Thursday, September 18, 2008

My Response to The Washington Post Comic

Here is a copy of the email I sent to The Washington Post last week, in response to the controversial comic ridiculing Sarah Palin for speaking in tongues. TRB


To Whom It May Concern:

I am writing in opposition to the flagrant disregard for a major religious segment of our nation exhibited in Mr. Pat Oliphant’s comic of September 9, 2008. Speaking in tongues is a common practice of Pentecostals as noted in a study by The Pew Forum on Religion and Public Life:

"Pentecostalism and related charismatic movements represent one of the fastest-growing segments of global Christianity. At least a quarter of the world’s 2 billion Christians are thought to be members of these lively, highly personal faiths, which emphasize such spiritually renewing “gifts of the Holy Spirit” as speaking in tongues, divine healing and prophesying. Even more than other Christians, pentecostals and other renewalists believe that God, acting through the Holy Spirit, continues to play a direct, active role in everyday life."
(http://pewforum. org/docs/ ?DocID=140)

The faith of Governor Sarah Palin and her religion (whether or not she speaks in tongues) should not be ridiculed in a respectable newspaper. Take issue with her politics, her policies, or her public life, but to berate her private religious practice is akin to mocking a Muslim’s prayer rug, a Jew’s tallit, or a Catholic’s rosary.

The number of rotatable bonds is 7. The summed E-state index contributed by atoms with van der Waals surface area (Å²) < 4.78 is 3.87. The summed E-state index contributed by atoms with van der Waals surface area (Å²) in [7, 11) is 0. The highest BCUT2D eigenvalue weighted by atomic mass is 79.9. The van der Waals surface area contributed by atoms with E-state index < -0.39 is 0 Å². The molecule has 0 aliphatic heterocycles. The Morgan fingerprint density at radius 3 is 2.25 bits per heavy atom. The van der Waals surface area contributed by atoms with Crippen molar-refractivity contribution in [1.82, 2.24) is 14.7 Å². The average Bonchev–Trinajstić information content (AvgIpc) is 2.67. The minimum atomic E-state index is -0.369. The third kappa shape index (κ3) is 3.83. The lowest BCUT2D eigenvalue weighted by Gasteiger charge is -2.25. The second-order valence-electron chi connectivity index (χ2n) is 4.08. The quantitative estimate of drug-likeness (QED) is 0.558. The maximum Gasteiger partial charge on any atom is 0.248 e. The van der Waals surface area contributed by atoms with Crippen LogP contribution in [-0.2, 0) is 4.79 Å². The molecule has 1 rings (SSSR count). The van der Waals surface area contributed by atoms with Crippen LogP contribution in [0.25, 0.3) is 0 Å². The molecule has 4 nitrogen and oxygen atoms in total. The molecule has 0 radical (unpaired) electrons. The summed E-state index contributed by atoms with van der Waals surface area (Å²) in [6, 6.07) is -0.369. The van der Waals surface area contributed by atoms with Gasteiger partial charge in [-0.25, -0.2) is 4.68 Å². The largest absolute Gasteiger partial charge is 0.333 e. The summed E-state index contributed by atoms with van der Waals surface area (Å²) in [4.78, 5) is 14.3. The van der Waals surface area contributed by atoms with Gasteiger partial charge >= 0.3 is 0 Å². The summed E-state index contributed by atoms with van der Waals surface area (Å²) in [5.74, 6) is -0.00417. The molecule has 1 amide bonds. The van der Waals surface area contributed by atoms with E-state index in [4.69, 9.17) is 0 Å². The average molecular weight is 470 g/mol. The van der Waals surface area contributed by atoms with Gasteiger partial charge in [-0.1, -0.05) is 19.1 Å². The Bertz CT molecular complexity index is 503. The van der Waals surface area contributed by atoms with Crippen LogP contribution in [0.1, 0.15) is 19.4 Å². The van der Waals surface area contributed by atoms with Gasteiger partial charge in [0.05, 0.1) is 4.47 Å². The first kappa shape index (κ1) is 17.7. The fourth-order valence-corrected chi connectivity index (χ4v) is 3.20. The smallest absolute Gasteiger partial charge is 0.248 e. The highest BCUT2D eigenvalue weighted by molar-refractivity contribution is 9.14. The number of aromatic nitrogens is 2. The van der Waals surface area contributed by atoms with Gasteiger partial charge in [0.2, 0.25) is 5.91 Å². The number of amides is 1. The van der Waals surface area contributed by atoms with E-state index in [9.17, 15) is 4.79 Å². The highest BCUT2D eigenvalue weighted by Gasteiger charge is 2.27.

Personal attacks of this nature belie the professionalism of your publication. Though it will not undo the damage done by its publication, I would request a public apology for this offensive printing. In the future, kindly show the same tolerance and respect for Pentecostals that you do for other religious groups. If political correctness is your mantra let it be extended to include all religious faiths, including conservative Christians and tongue-talking Pentecostals.


Terry R Baughman

The Washington Post "form letter" response

Dear Reader,

Pat Oliphant is a syndicated editorial cartoonist carried on news sites across the country. It is the nature of an editorial cartoonist to be provocative and offer up unique -- and often controversial -- viewpoints on the issues of the day. I have always opted for the approach that we should not limit the cartoonist's freedom of speech. We prefer to present the cartoon and allow you, the reader, to make the choice on whether to read it or not, and to express your own freedom of speech if you're bothered or offended by it.

Jim Brady
Executive Editor,